Julian Jessop, a septuagenarian artist, is bone-crushingly lonely when he starts “The Authenticity Project”—as he titles a slim green notebook—and begins its first handwritten entry questioning how well people know each other in his tiny corner of London. After 15 years on his own mourning the loss of his beloved wife, he begins the project with the aim that whoever finds the little volume when he leaves it in a cafe will share their true self with their own entry and then pass the volume on to a stranger. The second person to share their inner selves in the notebook’s pages is Monica, 37, owner of a failing cafe and a former corporate lawyer who desperately wants to have a baby. From there the story unfolds, as the volume travels to Thailand and back to London, seemingly destined to fall only into the hands of people—an alcoholic drug addict, an Australian tourist, a social media influencer/new mother, etc.—who already live clustered together geographically. This is a glossy tale where difficulties and addictions appear and are overcome, where lies are told and then forgiven, where love is sought and found, and where truths, once spoken, can set you free. Secondary characters, including an interracial gay couple, appear with their own nuanced parts in the story. The message is strong, urging readers to get off their smartphones and social media and live in the real, authentic world—no chain stores or brands allowed here—making friends and forming a real-life community and support network. And is that really a bad thing?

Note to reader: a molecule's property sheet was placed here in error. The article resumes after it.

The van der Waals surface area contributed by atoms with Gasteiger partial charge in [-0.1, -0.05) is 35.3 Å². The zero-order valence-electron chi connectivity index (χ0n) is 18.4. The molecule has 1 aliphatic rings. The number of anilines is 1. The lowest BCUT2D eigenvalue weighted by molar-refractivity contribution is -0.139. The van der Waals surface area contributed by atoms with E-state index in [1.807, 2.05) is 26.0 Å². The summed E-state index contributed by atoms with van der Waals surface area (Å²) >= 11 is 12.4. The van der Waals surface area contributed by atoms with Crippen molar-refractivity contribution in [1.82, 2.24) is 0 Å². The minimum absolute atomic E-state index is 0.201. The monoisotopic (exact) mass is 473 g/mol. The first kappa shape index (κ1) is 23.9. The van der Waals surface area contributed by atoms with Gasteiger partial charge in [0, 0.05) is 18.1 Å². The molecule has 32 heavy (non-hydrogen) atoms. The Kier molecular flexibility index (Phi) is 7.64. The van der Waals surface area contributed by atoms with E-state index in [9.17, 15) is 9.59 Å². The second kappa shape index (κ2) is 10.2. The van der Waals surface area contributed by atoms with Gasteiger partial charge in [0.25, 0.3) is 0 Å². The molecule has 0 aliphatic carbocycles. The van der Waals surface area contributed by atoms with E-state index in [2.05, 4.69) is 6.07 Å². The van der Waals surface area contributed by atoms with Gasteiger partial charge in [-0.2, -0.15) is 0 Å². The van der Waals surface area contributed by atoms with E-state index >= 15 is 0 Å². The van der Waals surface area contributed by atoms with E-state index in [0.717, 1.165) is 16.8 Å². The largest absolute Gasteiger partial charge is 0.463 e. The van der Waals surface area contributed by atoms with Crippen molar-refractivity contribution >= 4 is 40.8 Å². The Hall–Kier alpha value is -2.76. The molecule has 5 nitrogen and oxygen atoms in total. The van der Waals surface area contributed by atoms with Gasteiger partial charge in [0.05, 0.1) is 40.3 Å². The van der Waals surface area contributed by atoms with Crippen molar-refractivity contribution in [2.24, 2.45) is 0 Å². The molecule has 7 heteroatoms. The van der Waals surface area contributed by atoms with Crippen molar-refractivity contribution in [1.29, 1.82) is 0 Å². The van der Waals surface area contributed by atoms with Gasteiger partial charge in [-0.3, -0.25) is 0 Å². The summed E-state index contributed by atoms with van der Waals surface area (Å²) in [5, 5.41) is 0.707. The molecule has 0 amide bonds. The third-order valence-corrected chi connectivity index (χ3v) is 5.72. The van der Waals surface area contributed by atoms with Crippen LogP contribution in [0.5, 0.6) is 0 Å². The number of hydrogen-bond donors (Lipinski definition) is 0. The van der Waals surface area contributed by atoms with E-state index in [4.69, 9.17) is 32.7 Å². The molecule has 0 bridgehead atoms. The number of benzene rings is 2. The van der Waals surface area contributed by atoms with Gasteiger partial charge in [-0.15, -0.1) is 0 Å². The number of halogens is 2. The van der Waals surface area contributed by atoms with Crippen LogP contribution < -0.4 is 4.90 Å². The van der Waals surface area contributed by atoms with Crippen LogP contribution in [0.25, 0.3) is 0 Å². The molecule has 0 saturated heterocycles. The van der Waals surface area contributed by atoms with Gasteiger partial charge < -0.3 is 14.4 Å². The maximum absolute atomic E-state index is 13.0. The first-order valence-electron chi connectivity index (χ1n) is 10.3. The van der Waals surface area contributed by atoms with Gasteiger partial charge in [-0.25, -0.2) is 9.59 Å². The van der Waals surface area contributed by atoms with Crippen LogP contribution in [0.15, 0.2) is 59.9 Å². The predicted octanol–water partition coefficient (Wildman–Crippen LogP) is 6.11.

An enjoyable, cozy novel that touches on tough topics.

Pub Date: Feb. 4, 2020

ISBN: 978-1-9848-7861-8

Page Count: 368

Publisher: Pamela Dorman/Viking

Review Posted Online: Oct. 27, 2019

Kirkus Reviews Issue: Nov. 15, 2019

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A strict report, worthy of sympathy.


A violent surfacing of adolescence (which has little in common with Tarkington's earlier, broadly comic, Seventeen) has a compulsive impact.

"Nobody big except me" is the dream world of Holden Caulfield and his first person story is down to the basic, drab English of the pre-collegiate. For Holden is now being bounced from fancy prep, and, after a vicious evening with hall- and roommates, heads for New York to try to keep his latest failure from his parents. He tries to have a wild evening (all he does is pay the check), is terrorized by the hotel elevator man and his on-call whore, has a date with a girl he likes—and hates, sees his 10 year old sister, Phoebe. He also visits a sympathetic English teacher after trying on a drunken session, and when he keeps his date with Phoebe, who turns up with her suitcase to join him on his flight, he heads home to a hospital siege. This is tender and true, and impossible, in its picture of the old hells of young boys, the lonesomeness and tentative attempts to be mature and secure, the awful block between youth and being grown-up, the fright and sickness that humans and their behavior cause the challenging, the dramatization of the big bang. It is a sorry little worm's view of the off-beat of adult pressure, of contemporary strictures and conformity, of sentiment….

A strict report, worthy of sympathy.

Pub Date: June 15, 1951

ISBN: 0316769177

Page Count: -

Publisher: Little, Brown

Review Posted Online: Nov. 2, 2011

Kirkus Reviews Issue: June 15, 1951